Eight Moments in the History of Qualitative Research
Keywords:eight moments, qualitative research, paradigm, ontology, contributor
This article provides an overview of the history of qualitative research, from its origins in colonial ethnographies to the development of formalized methods, and the pluralism and interpretive approaches of the blurred genres period. The article also discusses the challenges and controversies faced by qualitative research in the present and future, leading to the rise of new approaches such as mixed-method research and critical conversations about diversity, moral discourse, and global society. The article also describes the three perspectives used to classify research: application, objective, and mode of inquiry. Qualitative research is a method of scientific inquiry that uses data collection and analysis, primarily focused on understanding an issue or solving a problem. The article explores the eight moments of qualitative research development as identified in 'The Sage Handbook of Qualitative Research', from the traditional phase to the fractured future. Each moment is characterized by a different paradigm, ontology, and methodology, and has been influenced by key contributors such as Bronislaw Malinowski and Margaret Mead.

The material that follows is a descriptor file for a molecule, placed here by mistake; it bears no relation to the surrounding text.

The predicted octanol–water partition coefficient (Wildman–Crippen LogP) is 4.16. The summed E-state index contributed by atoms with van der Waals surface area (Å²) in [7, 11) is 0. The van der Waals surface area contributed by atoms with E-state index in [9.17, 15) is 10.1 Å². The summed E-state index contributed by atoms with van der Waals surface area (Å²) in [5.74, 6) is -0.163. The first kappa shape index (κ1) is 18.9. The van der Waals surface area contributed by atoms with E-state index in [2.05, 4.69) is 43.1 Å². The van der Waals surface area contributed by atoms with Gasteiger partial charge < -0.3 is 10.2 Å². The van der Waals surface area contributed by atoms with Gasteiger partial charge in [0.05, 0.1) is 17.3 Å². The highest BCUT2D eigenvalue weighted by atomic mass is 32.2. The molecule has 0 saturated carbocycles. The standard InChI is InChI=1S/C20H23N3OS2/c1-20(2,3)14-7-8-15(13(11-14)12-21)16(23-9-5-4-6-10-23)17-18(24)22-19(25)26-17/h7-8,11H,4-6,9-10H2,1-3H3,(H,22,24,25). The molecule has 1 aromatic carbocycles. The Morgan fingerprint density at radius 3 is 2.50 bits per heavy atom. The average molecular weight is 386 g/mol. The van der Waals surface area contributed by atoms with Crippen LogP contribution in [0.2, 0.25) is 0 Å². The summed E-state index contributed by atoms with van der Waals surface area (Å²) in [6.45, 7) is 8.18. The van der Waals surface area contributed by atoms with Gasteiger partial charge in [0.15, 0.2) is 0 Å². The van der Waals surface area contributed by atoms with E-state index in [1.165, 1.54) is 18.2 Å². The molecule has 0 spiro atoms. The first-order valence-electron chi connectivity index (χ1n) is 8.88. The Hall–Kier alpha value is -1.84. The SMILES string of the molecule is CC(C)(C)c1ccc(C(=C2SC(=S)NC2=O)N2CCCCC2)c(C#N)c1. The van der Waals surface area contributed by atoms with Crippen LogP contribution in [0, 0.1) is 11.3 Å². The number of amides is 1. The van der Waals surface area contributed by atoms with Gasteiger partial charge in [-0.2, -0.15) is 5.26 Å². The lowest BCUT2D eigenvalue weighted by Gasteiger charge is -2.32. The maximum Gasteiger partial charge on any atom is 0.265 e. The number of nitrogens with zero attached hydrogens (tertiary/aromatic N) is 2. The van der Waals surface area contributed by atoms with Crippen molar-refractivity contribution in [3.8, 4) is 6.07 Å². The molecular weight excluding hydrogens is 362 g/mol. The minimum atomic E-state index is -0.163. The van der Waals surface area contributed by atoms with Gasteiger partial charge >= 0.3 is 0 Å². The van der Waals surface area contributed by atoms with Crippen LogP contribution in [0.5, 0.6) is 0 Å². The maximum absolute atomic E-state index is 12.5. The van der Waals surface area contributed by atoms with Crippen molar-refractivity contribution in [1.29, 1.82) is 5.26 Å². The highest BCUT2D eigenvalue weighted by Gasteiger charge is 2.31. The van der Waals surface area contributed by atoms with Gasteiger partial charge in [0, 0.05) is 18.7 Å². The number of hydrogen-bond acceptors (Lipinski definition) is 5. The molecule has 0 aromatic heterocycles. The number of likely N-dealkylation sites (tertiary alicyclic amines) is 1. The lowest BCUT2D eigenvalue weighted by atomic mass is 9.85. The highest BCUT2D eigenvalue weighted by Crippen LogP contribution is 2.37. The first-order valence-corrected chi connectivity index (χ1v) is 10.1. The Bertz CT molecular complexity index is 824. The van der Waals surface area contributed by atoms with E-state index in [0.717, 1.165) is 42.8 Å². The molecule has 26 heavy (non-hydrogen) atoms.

Finally, the article highlights the growing importance of qualitative research in the field of social science research, which is now considered equal to quantitative research. The mixed method approach, which links both quantitative and qualitative research, has also gained popularity. The article concludes by emphasizing the value of scientific inquiry and the importance of understanding the world around us in all its complexity and diversity.